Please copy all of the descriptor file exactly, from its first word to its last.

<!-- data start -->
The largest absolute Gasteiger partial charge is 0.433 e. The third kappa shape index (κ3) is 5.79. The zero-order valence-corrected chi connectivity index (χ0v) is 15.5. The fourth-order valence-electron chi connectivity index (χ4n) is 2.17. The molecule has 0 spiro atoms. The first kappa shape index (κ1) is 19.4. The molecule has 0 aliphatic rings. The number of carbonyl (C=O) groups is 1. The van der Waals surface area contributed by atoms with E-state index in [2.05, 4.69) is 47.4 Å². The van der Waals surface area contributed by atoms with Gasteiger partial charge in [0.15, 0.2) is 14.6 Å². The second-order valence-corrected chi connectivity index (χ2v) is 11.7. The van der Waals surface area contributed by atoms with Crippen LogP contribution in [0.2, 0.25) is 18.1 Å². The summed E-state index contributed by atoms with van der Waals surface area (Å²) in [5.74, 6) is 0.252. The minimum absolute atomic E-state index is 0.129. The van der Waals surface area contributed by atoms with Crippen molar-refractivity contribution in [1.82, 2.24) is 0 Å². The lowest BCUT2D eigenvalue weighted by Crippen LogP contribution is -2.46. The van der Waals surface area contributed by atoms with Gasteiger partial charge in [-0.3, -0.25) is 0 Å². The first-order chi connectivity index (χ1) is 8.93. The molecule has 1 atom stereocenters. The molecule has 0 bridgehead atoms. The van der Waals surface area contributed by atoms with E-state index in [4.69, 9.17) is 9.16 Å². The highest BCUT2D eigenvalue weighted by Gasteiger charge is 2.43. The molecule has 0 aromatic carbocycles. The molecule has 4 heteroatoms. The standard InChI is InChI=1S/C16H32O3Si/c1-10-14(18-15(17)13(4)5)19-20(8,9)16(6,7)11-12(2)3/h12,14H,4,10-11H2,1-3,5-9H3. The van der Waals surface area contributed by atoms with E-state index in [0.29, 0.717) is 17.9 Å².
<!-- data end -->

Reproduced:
The largest absolute Gasteiger partial charge is 0.433 e. The third kappa shape index (κ3) is 5.79. The zero-order valence-corrected chi connectivity index (χ0v) is 15.5. The fourth-order valence-electron chi connectivity index (χ4n) is 2.17. The molecule has 0 spiro atoms. The first kappa shape index (κ1) is 19.4. The molecule has 0 aliphatic rings. The number of carbonyl (C=O) groups is 1. The van der Waals surface area contributed by atoms with E-state index in [2.05, 4.69) is 47.4 Å². The van der Waals surface area contributed by atoms with Gasteiger partial charge in [0.15, 0.2) is 14.6 Å². The second-order valence-corrected chi connectivity index (χ2v) is 11.7. The van der Waals surface area contributed by atoms with Crippen LogP contribution in [0.2, 0.25) is 18.1 Å². The summed E-state index contributed by atoms with van der Waals surface area (Å²) in [5.74, 6) is 0.252. The minimum absolute atomic E-state index is 0.129. The van der Waals surface area contributed by atoms with Crippen molar-refractivity contribution in [1.82, 2.24) is 0 Å². The lowest BCUT2D eigenvalue weighted by Crippen LogP contribution is -2.46. The van der Waals surface area contributed by atoms with Gasteiger partial charge in [-0.3, -0.25) is 0 Å². The first-order chi connectivity index (χ1) is 8.93. The molecule has 1 atom stereocenters. The molecule has 0 bridgehead atoms. The van der Waals surface area contributed by atoms with E-state index in [4.69, 9.17) is 9.16 Å². The highest BCUT2D eigenvalue weighted by Gasteiger charge is 2.43. The molecule has 0 aromatic carbocycles. The molecule has 4 heteroatoms. The standard InChI is InChI=1S/C16H32O3Si/c1-10-14(18-15(17)13(4)5)19-20(8,9)16(6,7)11-12(2)3/h12,14H,4,10-11H2,1-3,5-9H3. The van der Waals surface area contributed by atoms with E-state index in [0.29, 0.717) is 17.9 Å².